Trends in Japan (Web Japan)

Society Supports Work-Life Balance

photoA stroller with high handles so men can push it easily. ©Combi corporation

More and more Japanese fathers are taking an active role in raising their children. Stores are stocking a growing selection of baby goods designed for use by fathers, and support networks enabling men to exchange child-care information are being formed. Amid the trend toward an equal-opportunity society and increased awareness of work-life balance, companies where fathers work are showing more understanding, making it easier for their employees to spend sufficient time with their children by establishing such provisions as paid child-care leave.
Baby Products for Dads Proving Popular
Combi, a major Japanese manufacturer of baby products, has launched a new stroller with a raised handle to make it easier for fathers to use. Until now, strollers designed for mothers have been too short for most men, forcing them to bend forward while pushing, but the new stroller enables fathers to walk and push comfortably. Many other baby products, such as carrying slings and diaper bags, with designs and colors that look more appropriate for men have appeared on store shelves and are selling well. Diaper changing stations, conventionally found only in the ladies’ washrooms in department stores and other places, have now been installed in the men’s washroom in the Men’s Building of the long-established Isetan Department Store in Shinjuku—clear evidence of the increasing number of hands-on fathers.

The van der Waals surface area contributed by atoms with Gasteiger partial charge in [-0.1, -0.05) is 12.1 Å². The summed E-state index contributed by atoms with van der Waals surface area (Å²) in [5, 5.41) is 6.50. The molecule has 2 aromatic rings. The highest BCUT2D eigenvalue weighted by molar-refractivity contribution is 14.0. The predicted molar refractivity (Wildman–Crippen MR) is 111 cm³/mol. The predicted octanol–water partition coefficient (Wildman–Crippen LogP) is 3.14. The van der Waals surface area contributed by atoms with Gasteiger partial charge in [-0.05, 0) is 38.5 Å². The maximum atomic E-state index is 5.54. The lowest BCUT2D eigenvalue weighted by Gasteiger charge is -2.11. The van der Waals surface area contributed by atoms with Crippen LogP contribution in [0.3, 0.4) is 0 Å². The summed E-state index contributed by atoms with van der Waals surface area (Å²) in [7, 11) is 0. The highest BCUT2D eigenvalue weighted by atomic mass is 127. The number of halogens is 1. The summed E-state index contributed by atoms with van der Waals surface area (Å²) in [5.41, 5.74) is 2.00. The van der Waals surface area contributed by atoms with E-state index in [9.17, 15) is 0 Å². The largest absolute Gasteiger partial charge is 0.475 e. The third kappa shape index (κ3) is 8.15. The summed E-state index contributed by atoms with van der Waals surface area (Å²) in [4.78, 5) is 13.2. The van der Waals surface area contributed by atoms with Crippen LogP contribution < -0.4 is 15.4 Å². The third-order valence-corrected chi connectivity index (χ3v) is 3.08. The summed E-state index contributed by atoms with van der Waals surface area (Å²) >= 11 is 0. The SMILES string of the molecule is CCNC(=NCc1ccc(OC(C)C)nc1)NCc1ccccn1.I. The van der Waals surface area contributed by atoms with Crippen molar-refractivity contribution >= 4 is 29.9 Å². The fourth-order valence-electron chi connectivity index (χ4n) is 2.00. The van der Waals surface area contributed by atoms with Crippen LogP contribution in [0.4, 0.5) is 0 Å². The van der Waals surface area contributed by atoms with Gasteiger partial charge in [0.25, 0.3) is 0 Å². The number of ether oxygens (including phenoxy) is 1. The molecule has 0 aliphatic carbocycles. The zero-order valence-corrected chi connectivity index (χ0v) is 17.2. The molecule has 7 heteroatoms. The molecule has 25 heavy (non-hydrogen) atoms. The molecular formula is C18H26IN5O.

With nuclear families and working mothers now commonplace, child care has become a big issue for young married couples. Families in which the father shares the child-rearing burden are on the increase, but in reality it is difficult to maintain a smooth routine of both work and family time over a long period. The reasons for this include fathers being unable to take time off work or a general lack of understanding on the part of employers.
These issues are now being addressed by society as a whole, and a system of measures to support child rearing by fathers is taking shape. Fathers’ own attitudes toward participation in child care have changed, too. In a government survey on child rearing conducted last year, 69.9% of fathers indicated that they “would like to be involved equally in child rearing and work”; the figure for respondents below 34 years of age was 80%.

photoA Tonga baby carrier designed for men. ©DAD-WAY INC.

The Push for Paid Child-Care Leave
The government is assisting fathers through legislation that actively supports child rearing by fathers. Many companies have also taken measures to improve their policies, including recognition of child-care leave as paid leave, so that male employees can successfully balance child-care and work responsibilities. The number of companies making efforts to encourage fathers to participate in child-care activities, through such schemes as shortened workdays, telecommuting, and paid child-care leave, is increasing.
Support and inspiration can also be found in the increasing number of magazines on child rearing targeting fathers and through networks in which fathers exchange information and concerns about child rearing or even cook a meal together. Support for men’s child-rearing efforts is likely to spread further throughout society in the years ahead. (October 2008)

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